Senators Introduce of Bipartisan Legislation to Fight Government Waste, Fraud
This article features Government Accountability Project and was originally published here.
A bipartisan group of senators, led by Sen. Chuck Grassley (R-Iowa), introduced the False Claims Amendments Act of 2021 to beef up the government’s most potent tool to fight fraud.
“The False Claims Act has clearly been the best tool to fight fraud against the government and recover lost taxpayer dollars. Tens of billions of dollars have been returned to the federal treasury since my updates of 35 years ago. The legislation we introduced today will help recoup even more money by clarifying confusion after the Escobar case. The Administrative False Claims Act will significantly improve the process for smaller claims. I look forward to pushing for these bills to become law, and continuing my work to protect taxpayers and whistleblowers who shine a light on fraud, waste and abuse. In light of the trillions of dollars that Congress has appropriated recently for COVID relief, these bills are needed, more than ever, to fight the significant amounts of fraud that we are already seeing,” Grassley said.
“The False Claims Act is an important tool for combatting fraud against the federal government and American taxpayers, in addition to providing incentives for whistleblowers to come forward with knowledge of wrongdoing. In 2016, the Supreme Court weakened this critical tool by making it more difficult for plaintiffs and whistleblowers to succeed in lawsuits against government contractors engaged in fraud. I am proud to join Senator Grassley again in amending the FCA to address the fallout from that decision. Strong FCA enforcement is vital to ensuring that those who defraud the federal government are held accountable. I hope that our bipartisan False Claims Amendments Act of 2021 moves swiftly through the Senate,” Sen. Patrick Leahy (D-Vt.) said.
“The False Claims Act Amendments of 2021 will crack down on those who leech dollars from American taxpayers’ pockets through legal loopholes. It will hold fraudsters accountable when their crimes cause investigations that waste taxpayer money. I am proud to partner with Sen. Grassley on this important legislation,” Sen. John Kennedy (R-La.) said.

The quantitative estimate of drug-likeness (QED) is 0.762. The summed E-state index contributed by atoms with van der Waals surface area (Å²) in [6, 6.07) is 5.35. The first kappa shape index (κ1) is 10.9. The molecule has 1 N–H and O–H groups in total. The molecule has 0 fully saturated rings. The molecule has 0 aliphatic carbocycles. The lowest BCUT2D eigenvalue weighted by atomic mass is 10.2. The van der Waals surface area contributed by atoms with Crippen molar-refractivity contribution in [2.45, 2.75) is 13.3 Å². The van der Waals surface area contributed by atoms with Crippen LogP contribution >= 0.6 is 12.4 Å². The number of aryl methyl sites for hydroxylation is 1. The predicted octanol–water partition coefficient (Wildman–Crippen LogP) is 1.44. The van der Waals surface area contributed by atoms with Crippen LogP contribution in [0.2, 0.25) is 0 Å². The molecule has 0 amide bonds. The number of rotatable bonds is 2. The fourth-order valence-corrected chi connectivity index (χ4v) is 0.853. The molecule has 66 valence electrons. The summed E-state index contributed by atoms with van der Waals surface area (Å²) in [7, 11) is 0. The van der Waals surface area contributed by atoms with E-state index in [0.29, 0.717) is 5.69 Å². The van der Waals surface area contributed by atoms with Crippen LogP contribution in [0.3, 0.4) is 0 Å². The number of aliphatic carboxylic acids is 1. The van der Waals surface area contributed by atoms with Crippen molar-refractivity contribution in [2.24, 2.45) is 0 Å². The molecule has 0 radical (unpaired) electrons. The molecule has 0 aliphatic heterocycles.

“This is an important bill which builds on previous efforts to recoup lost taxpayer dollars. I’m proud to join this bipartisan group of colleagues to introduce a bill that will bolster the government’s ability to fight fraud,” Sen. Dick Durbin (D-Ill.) said.
“For over 30 years, whistleblowers have helped the federal government recover billions of taxpayer dollars lost to fraud,” Sen. Roger Wicker (R-Miss.) said. “Now that Congress has spent trillions responding to the COVID-19 pandemic, it is important to ensure the False Claims Act remains the most effective tool for combatting fraud and rewarding those who expose it.”
The False Claims Amendments Act of 2021 (S.2428) clarifies the current law following confusion and misinterpretation of the Supreme Court decision in United Health Services v. United States ex rel. Escobar, which has made it all too easy for fraudsters to argue that their obvious fraud was not material simply because the government continued payment. It also ensures that anti-retaliation provisions from the False Claims Act apply to post-employment retaliation and makes fraudsters liable for reimbursing the government for costs associated with a burdensome discovery process. The bill is cosponsored by Sens. Patrick Leahy (D-Vt.), John Kennedy (R-La.), Dick Durbin (D-Ill.), and Roger Wicker (R-Miss.).
Full text of the False Claims Act Amendments of 2021 can be found HERE. A summary of the legislation can be found HERE. The bill is endorsed by Taxpayers Against Fraud, the National Whistleblower Center, the Project on Government Oversight and the Government Accountability Project.
Another group of senators, also led by Grassley, introduced the Administrative False Claims Act, which updates the law governing smaller, and potentially more frequent, instances of fraud committed against the government. The legislation raises the statutory ceiling on these types of claims from $150,000 to $1 million, expands the number of Justice Department officials who can review these claims and allows the government to recoup costs for investigating and prosecuting these frauds. The bill is cosponsored by Sens. Dick Durbin (D-Ill.) and Maggie Hassan (D-N.H.).
Full text of the Administrative False Claims Act can be found HERE. A summary of the legislation can be found HERE. The bill is endorsed by several government accountability groups, including Empower Oversight, Government Accountability Project, National Security Counselors, National Whistleblower Center, Project on Government Oversight, Public Employees for Environmental Responsibility and Whistleblowers of America.
In 1986, Grassley led the successful effort to update the False Claims Act, which allows the government to recover taxpayer dollars from entities that defrauded federal agencies. A key provision in that update, known as qui tam, allows whistleblowers to bring suites against alleged fraudsters on behalf of the government and share in any recoveries. That provision is credited with more than two-thirds of all False Claims Act recoveries since 1987.
In January, the Justice Department announced the successful recovery of over $2.2 billion through False Claims Act cases that would have otherwise been lost to fraud in FY2020. More $1.6 billion of those claims were recovered through Grassley’s qui tam provisions. A total of more than $64 billion in taxpayer money has been recovered since the 1986 update to the law.